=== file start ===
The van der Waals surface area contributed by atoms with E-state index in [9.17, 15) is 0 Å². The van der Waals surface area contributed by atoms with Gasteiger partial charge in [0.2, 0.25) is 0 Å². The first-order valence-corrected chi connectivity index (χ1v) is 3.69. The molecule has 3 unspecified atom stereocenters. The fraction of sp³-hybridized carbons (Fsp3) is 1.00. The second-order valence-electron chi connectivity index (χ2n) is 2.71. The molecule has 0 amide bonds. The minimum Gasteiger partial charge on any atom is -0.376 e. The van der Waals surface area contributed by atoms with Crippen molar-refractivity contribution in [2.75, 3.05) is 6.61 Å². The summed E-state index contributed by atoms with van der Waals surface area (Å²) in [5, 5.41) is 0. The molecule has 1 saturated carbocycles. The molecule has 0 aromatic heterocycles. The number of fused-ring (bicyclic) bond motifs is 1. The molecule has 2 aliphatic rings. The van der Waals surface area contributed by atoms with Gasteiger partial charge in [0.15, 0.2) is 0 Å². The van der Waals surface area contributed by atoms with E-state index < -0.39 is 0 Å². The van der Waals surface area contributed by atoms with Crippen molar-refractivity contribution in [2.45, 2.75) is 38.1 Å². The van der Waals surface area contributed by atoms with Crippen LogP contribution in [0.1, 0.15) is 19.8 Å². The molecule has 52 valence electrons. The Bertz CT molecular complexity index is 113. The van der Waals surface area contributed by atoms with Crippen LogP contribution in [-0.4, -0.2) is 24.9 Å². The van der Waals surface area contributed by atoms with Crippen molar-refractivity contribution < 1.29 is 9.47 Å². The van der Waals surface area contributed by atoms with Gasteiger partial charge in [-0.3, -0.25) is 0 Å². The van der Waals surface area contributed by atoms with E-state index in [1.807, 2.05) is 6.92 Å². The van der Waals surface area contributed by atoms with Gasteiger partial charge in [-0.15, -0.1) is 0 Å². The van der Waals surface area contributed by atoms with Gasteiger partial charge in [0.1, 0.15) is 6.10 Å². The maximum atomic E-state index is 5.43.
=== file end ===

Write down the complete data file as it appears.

The van der Waals surface area contributed by atoms with E-state index in [9.17, 15) is 0 Å². The van der Waals surface area contributed by atoms with Gasteiger partial charge in [0.2, 0.25) is 0 Å². The first-order valence-corrected chi connectivity index (χ1v) is 3.69. The molecule has 3 unspecified atom stereocenters. The fraction of sp³-hybridized carbons (Fsp3) is 1.00. The second-order valence-electron chi connectivity index (χ2n) is 2.71. The molecule has 0 amide bonds. The minimum Gasteiger partial charge on any atom is -0.376 e. The van der Waals surface area contributed by atoms with Crippen molar-refractivity contribution in [2.75, 3.05) is 6.61 Å². The summed E-state index contributed by atoms with van der Waals surface area (Å²) in [5, 5.41) is 0. The molecule has 1 saturated carbocycles. The molecule has 0 aromatic heterocycles. The number of fused-ring (bicyclic) bond motifs is 1. The molecule has 2 aliphatic rings. The van der Waals surface area contributed by atoms with Gasteiger partial charge in [0.15, 0.2) is 0 Å². The van der Waals surface area contributed by atoms with E-state index < -0.39 is 0 Å². The van der Waals surface area contributed by atoms with Crippen molar-refractivity contribution in [2.45, 2.75) is 38.1 Å². The van der Waals surface area contributed by atoms with Crippen LogP contribution in [0.1, 0.15) is 19.8 Å². The molecule has 52 valence electrons. The Bertz CT molecular complexity index is 113. The van der Waals surface area contributed by atoms with Crippen LogP contribution in [-0.4, -0.2) is 24.9 Å². The van der Waals surface area contributed by atoms with Crippen molar-refractivity contribution < 1.29 is 9.47 Å². The van der Waals surface area contributed by atoms with Gasteiger partial charge in [-0.3, -0.25) is 0 Å². The van der Waals surface area contributed by atoms with E-state index in [1.807, 2.05) is 6.92 Å². The van der Waals surface area contributed by atoms with Gasteiger partial charge in [-0.15, -0.1) is 0 Å². The van der Waals surface area contributed by atoms with Gasteiger partial charge in [0.1, 0.15) is 6.10 Å². The maximum atomic E-state index is 5.43.